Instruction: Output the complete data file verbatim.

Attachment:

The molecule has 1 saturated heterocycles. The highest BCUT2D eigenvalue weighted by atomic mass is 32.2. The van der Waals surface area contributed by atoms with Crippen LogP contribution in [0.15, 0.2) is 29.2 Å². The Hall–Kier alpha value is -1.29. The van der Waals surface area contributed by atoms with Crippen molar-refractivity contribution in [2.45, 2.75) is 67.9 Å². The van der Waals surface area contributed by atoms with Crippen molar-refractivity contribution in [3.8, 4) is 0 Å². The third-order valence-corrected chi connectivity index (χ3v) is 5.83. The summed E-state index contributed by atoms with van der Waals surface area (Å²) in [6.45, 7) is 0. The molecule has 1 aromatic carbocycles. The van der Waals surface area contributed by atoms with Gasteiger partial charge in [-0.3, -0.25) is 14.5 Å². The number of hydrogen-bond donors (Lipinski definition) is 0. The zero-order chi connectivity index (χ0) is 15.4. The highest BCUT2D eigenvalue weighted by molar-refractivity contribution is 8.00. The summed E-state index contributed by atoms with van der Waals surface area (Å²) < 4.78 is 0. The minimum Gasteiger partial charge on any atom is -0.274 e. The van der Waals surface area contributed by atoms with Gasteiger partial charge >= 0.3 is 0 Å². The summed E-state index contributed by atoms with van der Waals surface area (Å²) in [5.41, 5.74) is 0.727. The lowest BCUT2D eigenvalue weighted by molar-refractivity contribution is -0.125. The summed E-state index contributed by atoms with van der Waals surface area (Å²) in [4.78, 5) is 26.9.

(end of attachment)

The molecule has 1 saturated heterocycles. The highest BCUT2D eigenvalue weighted by atomic mass is 32.2. The van der Waals surface area contributed by atoms with Crippen LogP contribution in [0.15, 0.2) is 29.2 Å². The Hall–Kier alpha value is -1.29. The van der Waals surface area contributed by atoms with Crippen molar-refractivity contribution in [2.45, 2.75) is 67.9 Å². The van der Waals surface area contributed by atoms with Crippen molar-refractivity contribution in [3.8, 4) is 0 Å². The third-order valence-corrected chi connectivity index (χ3v) is 5.83. The summed E-state index contributed by atoms with van der Waals surface area (Å²) in [6.45, 7) is 0. The molecule has 1 aromatic carbocycles. The van der Waals surface area contributed by atoms with Gasteiger partial charge in [-0.3, -0.25) is 14.5 Å². The number of hydrogen-bond donors (Lipinski definition) is 0. The zero-order chi connectivity index (χ0) is 15.4. The highest BCUT2D eigenvalue weighted by molar-refractivity contribution is 8.00. The summed E-state index contributed by atoms with van der Waals surface area (Å²) < 4.78 is 0. The minimum Gasteiger partial charge on any atom is -0.274 e. The van der Waals surface area contributed by atoms with Gasteiger partial charge >= 0.3 is 0 Å². The summed E-state index contributed by atoms with van der Waals surface area (Å²) in [5.41, 5.74) is 0.727. The lowest BCUT2D eigenvalue weighted by molar-refractivity contribution is -0.125. The summed E-state index contributed by atoms with van der Waals surface area (Å²) in [4.78, 5) is 26.9.